If there was one word to describe the Hong Kong 100 is: EPIC. Sure, there’s plenty of other ultras that have more hills, more elevation or just more harder (but I sincerely doubt better volunteers, because those guys were AMAZING!!! No, seriously, they were world class). But this was my very first international run. It’s funny, I always thought that my first international run would be a marathon but I’m glad with a little coercing (let’s face it, a sneaky midnight registration while I was sleeping by Russ) that I committed mentally and physically for it.
We landed in Hong Kong on the Thursday just before race weekend, giving us plenty of time to put our feet up and work our way through a couple of kilograms of noodles. Russ and I left early on Saturday morning and arrived at Pak Tam Chung in less than an hour to a buzzing race start area.When it was time to huddle in to our estimated time waves, it was great when the count down finally happened, everyone was screaming out from number 10 down to GO! in different languages. It was a relief to finally start running after having some time off for tapering. The race began with some nice little undulations for about 1KM until you hit the congestion line on single technical track going up. And for the rest of the race, going up was all I seemed to be doing!
Russ and I ran together for about the first 20KM until he fell twice and twisted an ankle coming down Sai Wan Shan. Although he was not injured, his confidence levels were low so I was running by myself for much of the race. The scenery was absolutely stunning, with views that will forever be etched in to my mind. I was having such a good, strong run for much of the first half – consistent on the flats, strong on the flats and utilised gravity on the downs. Russ and I kept bumping in to each other for brief moments along the beach sections and at checkpoints – just as I was leaving, he was coming in. It was a great mix of single and technical track, pavement and stairs that were not too uneven. I even had the pleasure of seeing a couple of monkeys along the way!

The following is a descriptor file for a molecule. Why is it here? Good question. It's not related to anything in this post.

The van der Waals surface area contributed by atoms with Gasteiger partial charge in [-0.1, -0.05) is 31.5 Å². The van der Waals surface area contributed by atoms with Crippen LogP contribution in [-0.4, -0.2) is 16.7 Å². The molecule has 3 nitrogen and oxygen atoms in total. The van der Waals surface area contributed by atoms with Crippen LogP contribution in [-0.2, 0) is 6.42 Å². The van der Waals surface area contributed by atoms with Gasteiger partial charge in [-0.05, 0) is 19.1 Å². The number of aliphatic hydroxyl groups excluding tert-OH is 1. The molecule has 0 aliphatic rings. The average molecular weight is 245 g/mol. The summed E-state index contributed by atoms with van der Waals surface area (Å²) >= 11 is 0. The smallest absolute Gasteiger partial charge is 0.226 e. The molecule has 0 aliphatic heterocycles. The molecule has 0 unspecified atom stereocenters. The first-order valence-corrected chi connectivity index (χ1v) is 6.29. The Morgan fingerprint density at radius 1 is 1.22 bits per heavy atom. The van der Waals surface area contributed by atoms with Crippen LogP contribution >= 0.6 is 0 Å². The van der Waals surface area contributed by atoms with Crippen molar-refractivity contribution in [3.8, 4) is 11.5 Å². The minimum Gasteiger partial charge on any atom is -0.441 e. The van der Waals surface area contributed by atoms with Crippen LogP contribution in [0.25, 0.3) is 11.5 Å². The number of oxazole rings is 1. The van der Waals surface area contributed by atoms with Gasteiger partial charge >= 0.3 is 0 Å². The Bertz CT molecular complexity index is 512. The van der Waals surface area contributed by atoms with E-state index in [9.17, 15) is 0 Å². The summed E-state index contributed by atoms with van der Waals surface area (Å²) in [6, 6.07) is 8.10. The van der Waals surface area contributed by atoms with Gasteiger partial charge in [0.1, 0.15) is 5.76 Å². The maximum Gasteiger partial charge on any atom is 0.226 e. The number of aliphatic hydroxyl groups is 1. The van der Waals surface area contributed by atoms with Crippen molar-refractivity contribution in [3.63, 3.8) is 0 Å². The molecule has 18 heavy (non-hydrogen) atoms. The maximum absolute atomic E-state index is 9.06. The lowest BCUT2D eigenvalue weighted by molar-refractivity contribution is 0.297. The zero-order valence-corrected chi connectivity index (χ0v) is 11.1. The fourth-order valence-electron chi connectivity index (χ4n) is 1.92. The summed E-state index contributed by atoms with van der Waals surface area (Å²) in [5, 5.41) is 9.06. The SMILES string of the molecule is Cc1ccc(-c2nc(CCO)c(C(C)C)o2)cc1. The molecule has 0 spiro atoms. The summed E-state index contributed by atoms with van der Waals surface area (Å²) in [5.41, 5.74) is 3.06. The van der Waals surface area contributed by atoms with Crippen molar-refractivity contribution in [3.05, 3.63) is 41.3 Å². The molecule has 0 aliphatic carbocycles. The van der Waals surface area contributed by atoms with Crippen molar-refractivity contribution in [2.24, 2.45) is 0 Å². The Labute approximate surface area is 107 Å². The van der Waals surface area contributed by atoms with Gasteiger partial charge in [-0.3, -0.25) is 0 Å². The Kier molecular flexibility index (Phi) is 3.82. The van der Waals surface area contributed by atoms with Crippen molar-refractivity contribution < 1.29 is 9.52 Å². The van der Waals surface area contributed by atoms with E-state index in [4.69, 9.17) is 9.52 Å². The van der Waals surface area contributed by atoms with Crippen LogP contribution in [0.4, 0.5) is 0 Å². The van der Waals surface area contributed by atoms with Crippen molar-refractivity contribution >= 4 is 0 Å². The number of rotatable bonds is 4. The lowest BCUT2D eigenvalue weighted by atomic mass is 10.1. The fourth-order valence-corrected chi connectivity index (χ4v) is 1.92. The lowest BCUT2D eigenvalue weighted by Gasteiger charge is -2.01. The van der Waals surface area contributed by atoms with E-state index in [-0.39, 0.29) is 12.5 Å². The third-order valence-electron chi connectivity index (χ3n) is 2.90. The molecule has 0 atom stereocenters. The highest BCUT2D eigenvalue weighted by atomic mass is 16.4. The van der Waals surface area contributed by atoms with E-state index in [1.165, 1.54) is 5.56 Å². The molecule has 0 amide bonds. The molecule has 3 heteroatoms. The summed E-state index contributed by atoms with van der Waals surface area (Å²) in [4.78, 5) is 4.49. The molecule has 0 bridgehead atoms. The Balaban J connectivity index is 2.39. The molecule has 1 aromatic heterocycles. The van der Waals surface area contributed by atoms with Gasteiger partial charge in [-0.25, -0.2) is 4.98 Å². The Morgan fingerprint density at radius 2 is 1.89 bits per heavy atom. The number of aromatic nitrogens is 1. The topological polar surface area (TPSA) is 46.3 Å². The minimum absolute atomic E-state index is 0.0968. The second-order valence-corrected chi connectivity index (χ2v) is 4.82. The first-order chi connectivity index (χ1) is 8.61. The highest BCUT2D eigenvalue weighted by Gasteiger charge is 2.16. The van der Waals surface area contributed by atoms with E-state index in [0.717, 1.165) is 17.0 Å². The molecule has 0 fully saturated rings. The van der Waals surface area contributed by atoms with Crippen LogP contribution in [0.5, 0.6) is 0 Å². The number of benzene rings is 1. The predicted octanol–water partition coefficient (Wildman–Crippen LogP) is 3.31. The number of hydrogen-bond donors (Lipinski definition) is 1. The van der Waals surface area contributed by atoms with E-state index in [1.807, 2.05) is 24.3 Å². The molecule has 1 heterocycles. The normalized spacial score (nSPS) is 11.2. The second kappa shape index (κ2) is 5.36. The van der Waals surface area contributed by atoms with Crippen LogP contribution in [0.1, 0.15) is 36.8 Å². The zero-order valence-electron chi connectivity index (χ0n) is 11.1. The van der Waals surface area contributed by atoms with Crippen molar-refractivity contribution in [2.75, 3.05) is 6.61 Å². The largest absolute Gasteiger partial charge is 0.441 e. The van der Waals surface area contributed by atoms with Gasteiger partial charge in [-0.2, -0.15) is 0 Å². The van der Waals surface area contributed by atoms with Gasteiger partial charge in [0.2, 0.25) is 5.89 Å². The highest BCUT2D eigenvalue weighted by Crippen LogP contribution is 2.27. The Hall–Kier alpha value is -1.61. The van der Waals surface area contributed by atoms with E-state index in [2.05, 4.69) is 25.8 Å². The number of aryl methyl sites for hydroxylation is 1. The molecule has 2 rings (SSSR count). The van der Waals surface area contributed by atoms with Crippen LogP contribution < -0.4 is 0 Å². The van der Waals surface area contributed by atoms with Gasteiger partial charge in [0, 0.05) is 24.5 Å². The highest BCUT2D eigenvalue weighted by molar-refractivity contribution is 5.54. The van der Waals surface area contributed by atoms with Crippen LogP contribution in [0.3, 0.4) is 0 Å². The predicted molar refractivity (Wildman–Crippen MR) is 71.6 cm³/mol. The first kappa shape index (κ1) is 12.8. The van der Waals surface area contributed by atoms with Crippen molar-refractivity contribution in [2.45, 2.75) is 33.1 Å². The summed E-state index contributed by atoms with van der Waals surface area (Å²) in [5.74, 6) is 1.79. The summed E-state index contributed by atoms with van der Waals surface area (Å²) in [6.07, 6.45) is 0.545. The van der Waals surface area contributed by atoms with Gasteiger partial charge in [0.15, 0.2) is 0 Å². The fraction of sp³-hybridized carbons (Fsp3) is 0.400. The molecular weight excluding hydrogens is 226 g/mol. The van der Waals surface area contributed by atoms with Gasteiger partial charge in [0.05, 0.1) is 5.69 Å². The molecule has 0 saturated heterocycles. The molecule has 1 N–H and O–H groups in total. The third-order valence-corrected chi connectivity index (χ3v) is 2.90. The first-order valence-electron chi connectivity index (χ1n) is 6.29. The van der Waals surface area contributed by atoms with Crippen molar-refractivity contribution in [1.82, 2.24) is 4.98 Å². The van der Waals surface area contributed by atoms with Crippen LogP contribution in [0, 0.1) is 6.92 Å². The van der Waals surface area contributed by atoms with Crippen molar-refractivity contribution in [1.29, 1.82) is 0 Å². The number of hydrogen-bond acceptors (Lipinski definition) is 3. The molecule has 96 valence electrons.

All was going well up until the 45KM mark where the real race begins. The first climb up Kai Kung Shan really put doubts in to my mind. My legs were screaming at me and my head started to fatigue. And then the downs started to inflict pain on my poor quads! When I finally reached the 52KM checkpoint, it was bliss to sit down. Russ found me and I was so happy to see him. He was all patched up after having a significant fall that left him quite bloodied! After I got some food in to my system from the wonderful volunteers, Russ and I left the checkpoint and started our journey together. He kept me going, trying to cheer me up and keep me distracted but I seemed to go through major ups and downs. I had some good hours but wow, I had some bad hours. One of the most memorable moments was running along one of the ridge tops and watching the sun set. It was pure magic!
Once the sun set after 8:30 hours, it was time to try and knuckle down. It’s funny, when I checked the time, I realised that even though I was about 9 hours in to this run, I still had about 10 hours to go – what a realisation that was!!! Russ and I really appreciated the open track when it finally came along so that we could stride out and not have to pay so much attention to our foot fall. We started up a conversation with a lovely lady who was born in Hong Kong, spent most of her life in Canada and then moved back to Hong Kong. She told us that she was going through a mid-life crisis – the reason why she took up running ultras! A lovely and funny lady, she had a lot of good advice about climbing up the last 3 major peaks. After she ran off, we did not see her again. I’m not entirely sure where it was on the course, but heading along a road section, we were startled by a group of wild dogs. They were quite scary but thankfully they kept their distance and we kept ours.